Really cool Rolando! An interesting application I see for something like this is content marketing, a medium that is becoming quite common for companies to use to increase awareness for their products. While in its current form this product “funnels down” information, meaning that it seems to summarize important insights from a large text, I wonder how powerful it could be for going the other way: from some key insights, generate a blog post or article. As a startup founder reflecting on how to balance my scarce resources, this type of solution could save valuable time in content marketing efforts for me.
Great post Pranav Gups! Wondering how the company deploys IoT to complement its software services. Is it built in-house? A new business line for them would be to build IoT components that could be used in adjacent use cases leveraging similar software, like Merrill’s suggestion on crowd management.
Another great post Marcos! It reminded me of the Watson case we had. So many challenges related to organizing data from different sources and extracting meaning to answer specific questions. Very interesting!
What do you think Tempus AI can do differently to succeed where Watson failed?
Why are there no comments on your blog post yet? This is the most exciting blog post I’ve read so far, for the simple reason that I’m reading the words of the person who lead the data team who created these models with amazing practical applications.
I’d love to understand the challenges you faced or you predicted you would face to be able to use this type of data for these models, especially now with the privacy regulation in Brazil.
I’d also love to understand how you thought about building your team and the challenges you faced in recruiting the right talent for this project.
Great article Molefe! My biggest question, and one I’m hoping to answer through my own startup, is what happens when Square encounters a business owner without a FICO score, especially when we’re talking about micro-entrepreneurs? There are millions of professionals that don’t have SSNs in the US today, but with a ton of potential for growth. I don’t know if you have the answer, but this is a question that is constantly on my mind. Is it possible to serve this community with enough alternative data without having the one metric that everybody uses: the FICO score?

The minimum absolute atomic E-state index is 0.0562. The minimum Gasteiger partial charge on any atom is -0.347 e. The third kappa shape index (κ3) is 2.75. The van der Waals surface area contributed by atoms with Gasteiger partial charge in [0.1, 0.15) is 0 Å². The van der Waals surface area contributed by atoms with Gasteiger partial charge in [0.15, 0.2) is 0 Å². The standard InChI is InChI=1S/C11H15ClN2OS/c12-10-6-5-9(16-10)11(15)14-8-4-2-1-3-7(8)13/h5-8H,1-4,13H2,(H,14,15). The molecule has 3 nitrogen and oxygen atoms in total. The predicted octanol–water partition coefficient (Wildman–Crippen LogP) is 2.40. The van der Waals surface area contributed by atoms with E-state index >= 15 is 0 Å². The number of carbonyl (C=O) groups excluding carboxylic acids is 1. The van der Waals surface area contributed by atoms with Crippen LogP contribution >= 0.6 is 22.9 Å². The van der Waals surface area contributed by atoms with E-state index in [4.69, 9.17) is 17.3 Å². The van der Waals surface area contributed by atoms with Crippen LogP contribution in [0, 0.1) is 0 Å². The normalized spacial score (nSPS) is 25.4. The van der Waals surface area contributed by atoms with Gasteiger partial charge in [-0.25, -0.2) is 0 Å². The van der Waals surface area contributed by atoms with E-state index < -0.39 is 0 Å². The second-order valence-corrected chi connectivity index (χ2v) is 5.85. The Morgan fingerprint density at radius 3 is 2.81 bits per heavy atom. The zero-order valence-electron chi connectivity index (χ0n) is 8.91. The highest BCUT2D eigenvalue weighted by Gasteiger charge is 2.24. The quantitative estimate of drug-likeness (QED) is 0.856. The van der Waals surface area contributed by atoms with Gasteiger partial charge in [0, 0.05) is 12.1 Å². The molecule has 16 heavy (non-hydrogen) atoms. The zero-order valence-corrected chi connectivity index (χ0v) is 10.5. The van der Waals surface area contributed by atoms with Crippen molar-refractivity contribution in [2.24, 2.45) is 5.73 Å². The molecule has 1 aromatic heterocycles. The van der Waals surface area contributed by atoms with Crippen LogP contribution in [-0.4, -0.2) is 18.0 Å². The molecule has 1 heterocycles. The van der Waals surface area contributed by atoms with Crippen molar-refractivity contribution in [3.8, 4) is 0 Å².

As always you nailed it with another amazing blog post! Always love reading your posts!
On the misinformation piece, a more general concern I have is with the power, or more precisely, with the limitations of the power of AI for content moderation. Ethical considerations aside, even if we had the perfect moral compass to judge content, there is still the challenge of nuances of language and images and their context. Now if we also take into account ethical nuances and cultural differences, the problem that was already complex now becomes what some may say impossible to solve. Can AI solve content moderation and all its complexities?
I knew I was going to find a comment from you on this post! I’m torn actually on how churn will play a role in this company in the longer term. The way I understood it, its business model still relies on people remaining on the platform, but has less exploitation for you not to find “the one”…that person who would drive you to finally uninstall the app. I know they’ve built different models to continue engaging users, like with the platonic relationships, but I wonder if the long term result for these dating apps is to eventually become what you initially said you wouldn’t: an app that purposefully exploits the user to ensure they don’t find the one and remain engaged with the app.